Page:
You can use white daikon or Japanese radish instead of zucchini for the strips. You will need to leave it a bit longer for the thin slices to soften. The favour is also a little stronger than the mild zucchini.
If you don't have a mandoline slicer I would highly recommend one. They come with various attachments that enable you to do various thicknesses and also make julienne strips. Mandolines - and the very similar V-slicers - are available at homewares stores like Your Habitat, Harris Scarfe and even Shiploads around Hobart.
Actually, the concept is very simple. Take some sweet potato, cut it into a pretty shape and dress it up with a topping or two to make it look schmancy. And there you have it, a very attractive and reasonably healthy canape that can be prepared well in advance.
And once you get the hang of it, you'll see this has plenty of potential. Beetroot stars? Why not. Other shapes? Grab your favourite cutter and populate the hors d'œuvre tray with ducks, hexagons, snowmen, etc. to your heart's content.
sweet potato - an average sweet potato might give you about 10 cut shapes, plus a lot of leftover bits :-) Save them of course; why not make a delicious sweet potato mash?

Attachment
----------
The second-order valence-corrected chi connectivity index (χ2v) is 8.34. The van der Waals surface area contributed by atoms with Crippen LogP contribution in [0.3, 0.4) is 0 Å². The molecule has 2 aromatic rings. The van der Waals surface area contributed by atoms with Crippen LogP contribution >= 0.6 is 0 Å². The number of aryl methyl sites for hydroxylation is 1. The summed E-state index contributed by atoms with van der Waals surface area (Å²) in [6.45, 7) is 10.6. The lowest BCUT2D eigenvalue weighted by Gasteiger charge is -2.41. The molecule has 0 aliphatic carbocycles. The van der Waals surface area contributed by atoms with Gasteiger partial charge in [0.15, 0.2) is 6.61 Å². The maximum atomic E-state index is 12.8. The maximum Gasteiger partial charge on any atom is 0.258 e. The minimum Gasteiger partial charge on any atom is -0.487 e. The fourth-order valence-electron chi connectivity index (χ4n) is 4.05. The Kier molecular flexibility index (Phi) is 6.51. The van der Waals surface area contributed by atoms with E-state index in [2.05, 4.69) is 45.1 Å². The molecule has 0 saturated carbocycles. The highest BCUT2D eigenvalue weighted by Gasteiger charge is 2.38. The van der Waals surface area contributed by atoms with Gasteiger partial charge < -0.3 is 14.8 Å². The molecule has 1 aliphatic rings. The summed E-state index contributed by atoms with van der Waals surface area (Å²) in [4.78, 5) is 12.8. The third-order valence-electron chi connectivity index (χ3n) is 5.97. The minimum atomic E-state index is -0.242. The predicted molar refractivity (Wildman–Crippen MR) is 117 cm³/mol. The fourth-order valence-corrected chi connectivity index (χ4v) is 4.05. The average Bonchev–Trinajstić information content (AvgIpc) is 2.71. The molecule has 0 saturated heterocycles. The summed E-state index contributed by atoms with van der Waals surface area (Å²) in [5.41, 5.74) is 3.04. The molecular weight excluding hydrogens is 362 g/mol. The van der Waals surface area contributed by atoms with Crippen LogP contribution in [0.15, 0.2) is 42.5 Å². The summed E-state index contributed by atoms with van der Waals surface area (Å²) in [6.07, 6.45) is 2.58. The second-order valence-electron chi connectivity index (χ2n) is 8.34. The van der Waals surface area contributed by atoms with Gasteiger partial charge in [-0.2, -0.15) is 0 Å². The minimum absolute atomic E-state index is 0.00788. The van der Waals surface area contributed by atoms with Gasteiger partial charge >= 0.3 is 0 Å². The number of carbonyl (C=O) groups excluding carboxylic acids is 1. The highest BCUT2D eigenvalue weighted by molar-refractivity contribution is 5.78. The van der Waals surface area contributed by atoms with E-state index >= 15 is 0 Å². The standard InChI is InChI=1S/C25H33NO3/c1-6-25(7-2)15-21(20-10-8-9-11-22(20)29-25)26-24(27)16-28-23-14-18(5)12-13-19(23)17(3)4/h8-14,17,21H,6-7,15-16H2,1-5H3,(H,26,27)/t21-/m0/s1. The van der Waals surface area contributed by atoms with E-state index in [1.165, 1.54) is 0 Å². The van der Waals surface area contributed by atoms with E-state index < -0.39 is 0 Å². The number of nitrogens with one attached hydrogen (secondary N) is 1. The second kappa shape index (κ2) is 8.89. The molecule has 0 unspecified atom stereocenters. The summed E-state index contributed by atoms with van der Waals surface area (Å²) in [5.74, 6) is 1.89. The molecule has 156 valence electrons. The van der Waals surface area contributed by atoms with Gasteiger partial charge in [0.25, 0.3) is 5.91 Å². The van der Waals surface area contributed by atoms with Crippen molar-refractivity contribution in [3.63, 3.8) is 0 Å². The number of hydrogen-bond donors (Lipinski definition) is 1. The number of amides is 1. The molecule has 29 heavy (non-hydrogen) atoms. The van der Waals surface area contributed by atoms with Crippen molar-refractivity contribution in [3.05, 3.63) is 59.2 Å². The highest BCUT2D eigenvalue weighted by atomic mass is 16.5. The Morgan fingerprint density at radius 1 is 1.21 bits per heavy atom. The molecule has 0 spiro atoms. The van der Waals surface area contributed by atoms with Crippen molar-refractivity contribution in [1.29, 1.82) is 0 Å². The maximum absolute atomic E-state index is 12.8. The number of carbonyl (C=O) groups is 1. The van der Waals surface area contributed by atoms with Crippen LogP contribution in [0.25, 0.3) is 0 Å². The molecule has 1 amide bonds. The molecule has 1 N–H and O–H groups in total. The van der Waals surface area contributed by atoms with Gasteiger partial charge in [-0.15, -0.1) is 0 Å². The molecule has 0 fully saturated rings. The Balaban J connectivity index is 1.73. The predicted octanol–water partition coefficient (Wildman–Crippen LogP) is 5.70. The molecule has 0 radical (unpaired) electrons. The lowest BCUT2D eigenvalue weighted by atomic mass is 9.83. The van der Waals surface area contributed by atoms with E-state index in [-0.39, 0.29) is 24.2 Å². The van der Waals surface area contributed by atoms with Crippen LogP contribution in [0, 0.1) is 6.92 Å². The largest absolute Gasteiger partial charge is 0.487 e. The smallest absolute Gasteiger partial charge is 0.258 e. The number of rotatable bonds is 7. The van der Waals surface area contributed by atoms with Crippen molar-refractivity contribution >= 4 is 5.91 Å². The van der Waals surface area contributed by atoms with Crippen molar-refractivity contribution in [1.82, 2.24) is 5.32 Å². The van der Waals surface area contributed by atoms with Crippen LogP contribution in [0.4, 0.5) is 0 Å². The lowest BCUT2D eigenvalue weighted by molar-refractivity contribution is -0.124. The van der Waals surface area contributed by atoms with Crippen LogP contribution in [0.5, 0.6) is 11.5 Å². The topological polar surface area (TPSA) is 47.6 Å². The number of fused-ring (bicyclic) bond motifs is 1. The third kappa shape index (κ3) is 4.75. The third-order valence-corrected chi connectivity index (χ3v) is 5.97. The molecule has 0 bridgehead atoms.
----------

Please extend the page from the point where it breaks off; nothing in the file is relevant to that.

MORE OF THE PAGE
toppings - in the photo I have used a macadamia creme and a pinch of mixed fresh sprouts. I grow them at home and like to put a few things in the mix such as rocket and cabbage that bring quite a burst of flavour.
The macadamia creme worked very well because it's a little sticky and hence doesn't easily slide off the sweet potato base, and also grips the little floral tripon top.
This vegan version of traditional Irish soda bread is wholesome, easy to make and a down-to-earth family favourite.
1 cup soy or rice milk
1 tablespoon apple cider vinegar
2 cups flour (or 1 cup plain and 1 cup wholemeal)
2 tablespoons sugar
2 teaspoons baking powder
½ teaspoon bicarb soda
½ teaspoon salt
½ cup raisins or sultanas
Preheat oven to 180°C.
Add the vinegar to the milk and set aside to 'curdle'. Mix all the dry ingredients together in a large bowl, including the raisins/sultanas; the flour coats them and keeps them from clumping all together in one place in the dough. When the oven is ready add the wet to the dry and mix just until everything comes together into a dough. Sprinkle a bit of flour onto a tray lined with baking paper or just lightly greased. Form the dough into a ball, sprinkle a hint of flour on top and give it a little "x" cross on the top. Bake for approximately 40 minutes. Give it a toothpick test for doneness and if it sounds hollow when you tap it, it's certainly ready. Place it on a rack to cool or the bottom might get soft. You can also bake the bread in a loaf or shape pan as I did. Just remember to grease the loaf pan so you can get it out.
Dust with icing sugar, serve cut into slices either as is or with a little jam or marmalade. Happy St Patrick's Day!
We blog about once a month on vegan and food topics in and around Hobart.